The Tensegrity 1 FL tent from Sierra Designs demonstrates the innovative principles that the company has engaged in for decades. Roomy and lightweight, the tent has three options for the vestibule that can create an open porch or protection from the elements, depending on how it is pitched. The “coffin effect” in solo tents is eliminated through the use of walls that angle out as they go up, so there is plenty of headroom. With a standard sleeping pad, such as the Thermarest NeoAir, in place there is still plenty of room on the sides to store equipment. Many backpackers go backpacking solo or backpack as singles in an organized group and the Tensegrity tent is an ideal option.
Weighing less than 2.5 pounds, the non-freestanding Tensegrity tent is compact and light enough to slip into a small backpack. It does require two trekking poles to set up, although special poles can be purchased separately from Sierra Design. The trekking poles, seven tent stakes and a small curved pole is the only hardware needed to set it up. Trekking poles of different lengths can be used though the maximum length is recommended. Grommet tabs along the bottom of the tent can be adjusted to accommodate different sized poles.
Mesh windows on the sides provide expansive views to the outside when opened, and complete privacy and protection from the elements when zipped up. The door is located on the right side of the tent, with the left being just a window. The tent materials include 30D nylon ripstop for the floor, 20D polyester ripstop for the fly and 15D nylon no-see-um ultralight mesh. There is one long pocket (13.5 inches x 4 inches) at the head of the tent where glasses, small electronic devices or other items can be stored.
One unique feature is the vestibule, which is located at the head, rather than the side of the tent. A large zippered window provides access to the vestibule from inside the tent. Another is the variety of ways that the vestibule can be set up. The most straightforward is to erect the vestibule so that the fly angles down and away from the tent to provide covered storage for a pack, boots and other gear. If the weather is fine and an open view is desired, the fly can be rolled up to expose the window. A porch can be created by tying off the ends of the fly to a tree, or if a second set of trekking poles is available, by inserting the pointy ends into provided grommets. To create the porch effect the fly is stretched out parallel to the ground. A two-person model of the tent is also available.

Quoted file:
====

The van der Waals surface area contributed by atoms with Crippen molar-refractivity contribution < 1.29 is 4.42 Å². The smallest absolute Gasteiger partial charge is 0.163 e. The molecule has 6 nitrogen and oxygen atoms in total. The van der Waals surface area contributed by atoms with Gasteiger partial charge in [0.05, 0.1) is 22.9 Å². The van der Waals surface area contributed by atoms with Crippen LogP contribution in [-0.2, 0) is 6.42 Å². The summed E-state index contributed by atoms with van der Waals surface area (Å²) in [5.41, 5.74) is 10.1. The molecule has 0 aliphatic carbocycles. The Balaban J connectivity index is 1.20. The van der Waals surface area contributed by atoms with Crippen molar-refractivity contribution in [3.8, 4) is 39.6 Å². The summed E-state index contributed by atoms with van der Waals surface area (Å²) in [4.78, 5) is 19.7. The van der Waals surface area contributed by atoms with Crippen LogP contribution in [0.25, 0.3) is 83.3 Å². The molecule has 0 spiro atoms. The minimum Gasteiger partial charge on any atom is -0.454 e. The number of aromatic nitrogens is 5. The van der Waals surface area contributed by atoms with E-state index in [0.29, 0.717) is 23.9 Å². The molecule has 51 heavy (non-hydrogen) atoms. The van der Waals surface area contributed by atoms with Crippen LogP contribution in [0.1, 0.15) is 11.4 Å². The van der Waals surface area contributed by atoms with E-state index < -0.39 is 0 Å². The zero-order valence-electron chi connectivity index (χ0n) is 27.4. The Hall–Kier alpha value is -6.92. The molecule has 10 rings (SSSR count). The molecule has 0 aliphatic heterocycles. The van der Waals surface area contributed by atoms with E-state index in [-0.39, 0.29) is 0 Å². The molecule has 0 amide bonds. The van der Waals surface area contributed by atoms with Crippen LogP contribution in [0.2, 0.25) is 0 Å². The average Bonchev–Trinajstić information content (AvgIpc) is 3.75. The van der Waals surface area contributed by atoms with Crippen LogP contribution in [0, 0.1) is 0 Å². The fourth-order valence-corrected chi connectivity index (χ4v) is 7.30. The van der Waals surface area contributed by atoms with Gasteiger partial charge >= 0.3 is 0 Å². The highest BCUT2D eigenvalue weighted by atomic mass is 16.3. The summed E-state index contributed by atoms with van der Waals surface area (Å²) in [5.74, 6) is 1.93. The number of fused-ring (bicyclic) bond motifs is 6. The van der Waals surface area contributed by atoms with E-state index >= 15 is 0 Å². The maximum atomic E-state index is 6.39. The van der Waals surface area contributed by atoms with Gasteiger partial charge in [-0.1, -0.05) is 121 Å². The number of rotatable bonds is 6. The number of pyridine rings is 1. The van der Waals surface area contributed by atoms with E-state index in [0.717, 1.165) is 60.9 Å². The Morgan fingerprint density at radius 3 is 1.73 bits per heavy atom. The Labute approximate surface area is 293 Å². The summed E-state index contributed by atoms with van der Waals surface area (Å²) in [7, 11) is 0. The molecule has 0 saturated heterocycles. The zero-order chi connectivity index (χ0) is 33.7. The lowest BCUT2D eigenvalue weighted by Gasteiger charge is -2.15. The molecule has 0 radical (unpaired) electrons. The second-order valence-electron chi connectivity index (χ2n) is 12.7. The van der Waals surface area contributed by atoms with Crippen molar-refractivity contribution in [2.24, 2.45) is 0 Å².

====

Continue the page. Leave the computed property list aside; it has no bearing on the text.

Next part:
The Tensegrity 1 FL has been tested, on an overnight backpacking trip to Yosemite, an eight-day paddling trip in the Yukon and several trips to the Sierra. The weather was dry in the Sierra but daily rain showers during the Yukon trip tested the tent for waterproofness. It did remain dry except for some condensation inside, which is to be expected in a single wall tent. If the windows were left partially or completely unzipped there was more ventilation and condensation problems were minimized.
The set-up took a little practice at home to assure that the correct tension was applied. It is recommended to study the pitching instructions that are available on the Sierra Designs website and to proceed in the order described. First, the four corners are staked. Second, the trekking poles are inserted in the front. Third, the fly is staked. Fourth, the rear pole is inserted. After that everything can be tightened and adjusted to make sure the tension is even.